The band members, Alex Turner (vocals and guitar), Jamie Cook (guitar), Andy Nicholson (bass) and Matt Helders (drums), now felt confident to release their first official single...
Straight in at number 1 (a certain romance)
On its first day of release, 'I Bet You Look Good on the Dancefloor' sold 120,000 copies, going onto sell ten times that. Imagine that today, that wouldn't happen for a London-based Pop artist never mind a northern English Garage rock band. The Indie scene had new heroes, a band loved by the masses in a way not seen since Oasis and Blur battled it out for number 1 back in August 1995.
Simply put, the success of '...Dancefloor' was built on explosive Garage Rock immediacy and sharp lyricism from Alex Turner, able to articulate the manic weekend experiences of British teens and 20-somethings out on the town. In this song, a lustful Turner used pop culture references to describe his intentions, from the 80s band Duran Duran ("your name isn't Rio, but I don't care for sand") to Shakespeare's Romeo & Juliet ("And no, there in't no love/ no Montagues or Capulets / Just banging tunes and DJ sets and / Dirty dancefloors and dreams of naughtiness").
Just three months later (on 23rd January 2006), the band released their debut album Whatever People Say I Am, That's What I'm Not on the independent record label Domino. The record cemented their status as Britain's hottest new band by selling 360,000 copies in its first week and becoming the fastest-selling debut album in British music history. Not bad for four Sheffield lads barely out their teens!
Arctic Monkeys went on to have further worldwide success, latterly releasing a divisive Art-Rock album set on a hotel on the moon, but it was with that first release back in October 2005 that got the ball rolling, exploding the Arctic Monkey circus into town.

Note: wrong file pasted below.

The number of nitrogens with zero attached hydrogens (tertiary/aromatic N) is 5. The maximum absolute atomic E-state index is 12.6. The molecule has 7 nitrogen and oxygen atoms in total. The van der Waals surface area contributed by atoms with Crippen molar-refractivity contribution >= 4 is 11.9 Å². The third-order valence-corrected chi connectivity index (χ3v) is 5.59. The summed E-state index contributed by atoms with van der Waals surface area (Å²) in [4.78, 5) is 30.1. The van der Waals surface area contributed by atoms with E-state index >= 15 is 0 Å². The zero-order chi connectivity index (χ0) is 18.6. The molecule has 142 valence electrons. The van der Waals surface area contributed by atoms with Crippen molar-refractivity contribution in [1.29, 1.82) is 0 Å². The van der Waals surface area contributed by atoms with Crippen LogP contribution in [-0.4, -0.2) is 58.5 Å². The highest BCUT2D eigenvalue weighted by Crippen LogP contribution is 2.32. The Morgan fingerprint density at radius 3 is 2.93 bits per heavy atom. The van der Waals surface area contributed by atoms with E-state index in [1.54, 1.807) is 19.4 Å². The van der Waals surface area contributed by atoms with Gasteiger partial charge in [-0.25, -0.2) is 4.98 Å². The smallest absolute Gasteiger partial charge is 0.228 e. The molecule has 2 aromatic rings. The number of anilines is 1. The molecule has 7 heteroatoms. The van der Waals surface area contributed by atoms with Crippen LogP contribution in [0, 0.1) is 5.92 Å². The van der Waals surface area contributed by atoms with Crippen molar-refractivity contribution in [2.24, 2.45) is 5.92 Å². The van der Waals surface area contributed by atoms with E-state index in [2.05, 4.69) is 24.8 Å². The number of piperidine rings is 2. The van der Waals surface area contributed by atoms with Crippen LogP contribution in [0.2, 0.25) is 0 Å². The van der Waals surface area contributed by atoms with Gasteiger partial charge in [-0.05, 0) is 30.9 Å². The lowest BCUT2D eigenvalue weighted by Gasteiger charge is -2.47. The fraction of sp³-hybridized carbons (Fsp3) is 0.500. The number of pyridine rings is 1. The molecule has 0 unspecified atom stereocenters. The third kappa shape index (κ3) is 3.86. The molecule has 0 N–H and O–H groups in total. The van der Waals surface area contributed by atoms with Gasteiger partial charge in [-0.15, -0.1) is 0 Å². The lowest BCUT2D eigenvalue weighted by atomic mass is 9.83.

As for the song itself, it won Best Track at the 2006 NME Awards, later ranking number 7 on the magazine's top 500 songs of all time. NME commented that it was "the perfect encapsulation of what it is to be young, pissed, lusty, angry and skint in modern day Britain." As an 18-year-old, the song represented a new life and a buzz for the weekend I'd never experienced before!
The 80s style music video for the single, which was inspired by The Strokes' 'Last Nite', (we'd later learn from 2018's 'Star Treatment' that Alex Turner "just wanted to be one of The Strokes"...) featured an unpolished, live version of the song, the four lads a far cry from the stylish global rockstars they'd later become.
Four humble working-class lads compromising themselves for no one, playing fast-paced, feel-good Indie rock, and singing about the relatable youthful subjects of cheap booze, house parties and dancefloor rejection. In the mid-noughties, that music spoke to me in a way that no other could. They just got it.
Introducing the song in the music video, Alex Turner, in his thick Yorkshire accent, declared "We're Arctic Monkeys, this is 'I Bet You Look Good On The Dancefloor', don't believe the hype...". Such modesty was admirable but also very much wasted.
Their attempts to downplay the hype clearly hadn't worked that one October Saturday evening in Glasgow, Arctic Monkeys had stormed into Indie Rock folklore.